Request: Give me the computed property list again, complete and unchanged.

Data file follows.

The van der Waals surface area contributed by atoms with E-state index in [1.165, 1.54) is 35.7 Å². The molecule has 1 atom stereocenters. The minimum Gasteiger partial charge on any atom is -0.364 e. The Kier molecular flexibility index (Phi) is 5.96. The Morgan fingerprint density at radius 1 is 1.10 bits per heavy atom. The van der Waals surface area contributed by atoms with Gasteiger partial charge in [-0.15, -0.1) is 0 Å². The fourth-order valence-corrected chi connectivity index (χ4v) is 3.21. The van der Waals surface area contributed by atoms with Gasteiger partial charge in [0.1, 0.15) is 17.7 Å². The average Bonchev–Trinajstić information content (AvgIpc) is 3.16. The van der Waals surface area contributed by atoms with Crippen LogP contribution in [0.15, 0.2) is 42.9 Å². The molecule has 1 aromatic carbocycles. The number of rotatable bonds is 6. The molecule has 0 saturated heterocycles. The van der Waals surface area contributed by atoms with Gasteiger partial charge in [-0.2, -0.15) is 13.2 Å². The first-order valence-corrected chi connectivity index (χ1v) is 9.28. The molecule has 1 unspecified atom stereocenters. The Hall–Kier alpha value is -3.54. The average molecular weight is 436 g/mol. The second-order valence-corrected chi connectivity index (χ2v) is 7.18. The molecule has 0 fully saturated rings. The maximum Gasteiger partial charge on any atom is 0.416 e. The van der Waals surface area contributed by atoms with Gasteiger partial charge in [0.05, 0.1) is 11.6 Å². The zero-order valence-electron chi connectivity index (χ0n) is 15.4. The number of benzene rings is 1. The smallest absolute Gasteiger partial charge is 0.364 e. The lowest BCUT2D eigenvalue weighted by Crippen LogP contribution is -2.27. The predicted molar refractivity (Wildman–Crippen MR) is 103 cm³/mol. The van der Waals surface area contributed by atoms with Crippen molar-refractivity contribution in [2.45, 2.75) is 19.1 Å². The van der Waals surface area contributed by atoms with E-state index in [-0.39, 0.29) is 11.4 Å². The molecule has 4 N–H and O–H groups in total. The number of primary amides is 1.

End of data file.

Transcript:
The van der Waals surface area contributed by atoms with E-state index in [1.165, 1.54) is 35.7 Å². The molecule has 1 atom stereocenters. The minimum Gasteiger partial charge on any atom is -0.364 e. The Kier molecular flexibility index (Phi) is 5.96. The Morgan fingerprint density at radius 1 is 1.10 bits per heavy atom. The van der Waals surface area contributed by atoms with Gasteiger partial charge in [-0.15, -0.1) is 0 Å². The fourth-order valence-corrected chi connectivity index (χ4v) is 3.21. The van der Waals surface area contributed by atoms with Gasteiger partial charge in [0.1, 0.15) is 17.7 Å². The average Bonchev–Trinajstić information content (AvgIpc) is 3.16. The van der Waals surface area contributed by atoms with Crippen LogP contribution in [0.15, 0.2) is 42.9 Å². The molecule has 1 aromatic carbocycles. The number of rotatable bonds is 6. The molecule has 0 saturated heterocycles. The van der Waals surface area contributed by atoms with Gasteiger partial charge in [-0.2, -0.15) is 13.2 Å². The first-order valence-corrected chi connectivity index (χ1v) is 9.28. The molecule has 1 unspecified atom stereocenters. The Hall–Kier alpha value is -3.54. The average molecular weight is 436 g/mol. The second-order valence-corrected chi connectivity index (χ2v) is 7.18. The molecule has 0 fully saturated rings. The maximum Gasteiger partial charge on any atom is 0.416 e. The van der Waals surface area contributed by atoms with Gasteiger partial charge in [0.05, 0.1) is 11.6 Å². The zero-order valence-electron chi connectivity index (χ0n) is 15.4. The number of benzene rings is 1. The smallest absolute Gasteiger partial charge is 0.364 e. The lowest BCUT2D eigenvalue weighted by Crippen LogP contribution is -2.27. The predicted molar refractivity (Wildman–Crippen MR) is 103 cm³/mol. The van der Waals surface area contributed by atoms with Crippen molar-refractivity contribution in [2.45, 2.75) is 19.1 Å². The van der Waals surface area contributed by atoms with E-state index in [-0.39, 0.29) is 11.4 Å². The molecule has 4 N–H and O–H groups in total. The number of primary amides is 1.